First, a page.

21 July 2011
Using the TAG to generate efficient patrol routes.
DLR (CC-BY 3.0).
A step ahead of car thieves. Example of a patrol route,generated on the basis of fictitious data.
Patrol routes, computed by the TAG based on a fictitious database: No chance for offenders to identify a pattern.
The police plan to make things tough for car thieves and burglars by stepping up their patrols. For this purpose, DLR Braunschweig has developed a new route planning software: TAG (“TourenAuswahlGenerator”) assists in deploying resources efficiently, includes random factors, gives consideration to the current situation – and may as well be used in other security-relevant fields.
The Braunschweig-Wolfsburg region is plagued by a growing number of car thefts. Most of these are committed by organised criminals whose professionality presents a great challenge to the police. Optimised patrolling is intended to prevent thefts by deterring the thieves. So far, the police have been planning their rounds without support. Now, however, DLR and the Braunschwieg police have initiated a project to support officers actively in planning their itineraries. For this purpose, the Institute of Air Transport and Airport Research, a DLR domiciled at Braunschweig and Köln-Porz has developed the TAG software.
The TAG generates routes and itineraries that are optimised to match the needs of the police, the objective being to deploy staff and patrol cars as efficiently as possible. Introducing random elements is particularly important in this context because it keeps criminals from recognising patterns to which they can adapt. The system also allows for emergency call-outs, since in an emergency the police cannot wait until a patrol run is over before rushing to the scene.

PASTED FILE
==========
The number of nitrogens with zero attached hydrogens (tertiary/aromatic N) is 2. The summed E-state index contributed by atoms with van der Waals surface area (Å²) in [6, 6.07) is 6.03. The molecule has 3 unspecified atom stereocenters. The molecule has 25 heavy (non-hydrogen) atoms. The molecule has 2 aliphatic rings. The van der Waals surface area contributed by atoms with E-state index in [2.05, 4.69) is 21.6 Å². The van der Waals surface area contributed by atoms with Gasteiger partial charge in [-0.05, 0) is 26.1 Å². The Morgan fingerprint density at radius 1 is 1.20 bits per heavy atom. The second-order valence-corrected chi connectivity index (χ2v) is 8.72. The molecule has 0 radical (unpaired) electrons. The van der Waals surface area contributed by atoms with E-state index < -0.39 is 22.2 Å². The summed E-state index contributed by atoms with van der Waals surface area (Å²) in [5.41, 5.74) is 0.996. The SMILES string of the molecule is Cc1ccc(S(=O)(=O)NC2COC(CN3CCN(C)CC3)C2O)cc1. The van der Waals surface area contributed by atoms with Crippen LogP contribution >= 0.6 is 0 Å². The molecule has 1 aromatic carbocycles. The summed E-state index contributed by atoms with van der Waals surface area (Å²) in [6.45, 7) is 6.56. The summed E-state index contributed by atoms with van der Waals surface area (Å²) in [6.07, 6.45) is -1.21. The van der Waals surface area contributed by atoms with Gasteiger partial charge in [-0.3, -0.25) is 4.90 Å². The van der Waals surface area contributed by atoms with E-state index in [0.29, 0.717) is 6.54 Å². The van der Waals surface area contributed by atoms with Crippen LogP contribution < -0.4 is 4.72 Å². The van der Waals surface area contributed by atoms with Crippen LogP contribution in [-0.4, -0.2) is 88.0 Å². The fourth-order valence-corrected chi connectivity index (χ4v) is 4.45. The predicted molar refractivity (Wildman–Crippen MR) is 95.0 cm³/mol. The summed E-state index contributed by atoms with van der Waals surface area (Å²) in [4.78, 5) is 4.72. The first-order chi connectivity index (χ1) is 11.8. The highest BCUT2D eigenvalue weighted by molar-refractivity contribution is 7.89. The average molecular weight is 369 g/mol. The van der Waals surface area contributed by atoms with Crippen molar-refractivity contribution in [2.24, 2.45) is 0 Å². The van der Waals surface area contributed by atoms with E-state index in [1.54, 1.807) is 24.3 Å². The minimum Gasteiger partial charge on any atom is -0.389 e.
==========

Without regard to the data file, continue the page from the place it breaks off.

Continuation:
The officers’ experience is part of the plan
The TAG route planning software meets all these requirements. Its database, which is updated by the users themselves, contains the addresses of places with a potential theft risk. Next to sites where cars have been stolen frequently before, the database also contains locations where valuable cars are often parked.
All sites are given a threat index which reflects earlier police experience. Areas where the risk of theft is high are covered more frequently than others where it is lower. Moreover, some destinations are selected from the database by a randomiser. A cluster algorithm divides these into groups, and route-planning algorithms amalgamate them into itineraries.
What the TAG really does is to generate a large number of small, optimised patrol tours. This approach permits the police to prioritise other missions against patrols. Thus, the events of the day and its emergency calls govern the timing of the patrols – another random component that makes life harder for criminals.
Suitable for airport use
Beyond optimising patrol itineraries, the TAG’s uses are many and varied. If, for example, users want a particular property surveyed in order to prevent burglary, all they need to do is include the relevant data in the database. Moreover, the system may be used at airports where the premises and terminals are continuously patrolled – a procedure that can be planned with the aid of the TAG. At present, the software is being discussed internally by the police, after which it will be tested on patrol service.
Scientists from one of DLR´s main research areas, transport, is involved in this project, which at the same time forms part of DLR´s security research, a cross departmental programme under which defence and security-related research and development activities are being planned and controlled.
Last modified:21/07/2011 18:37:08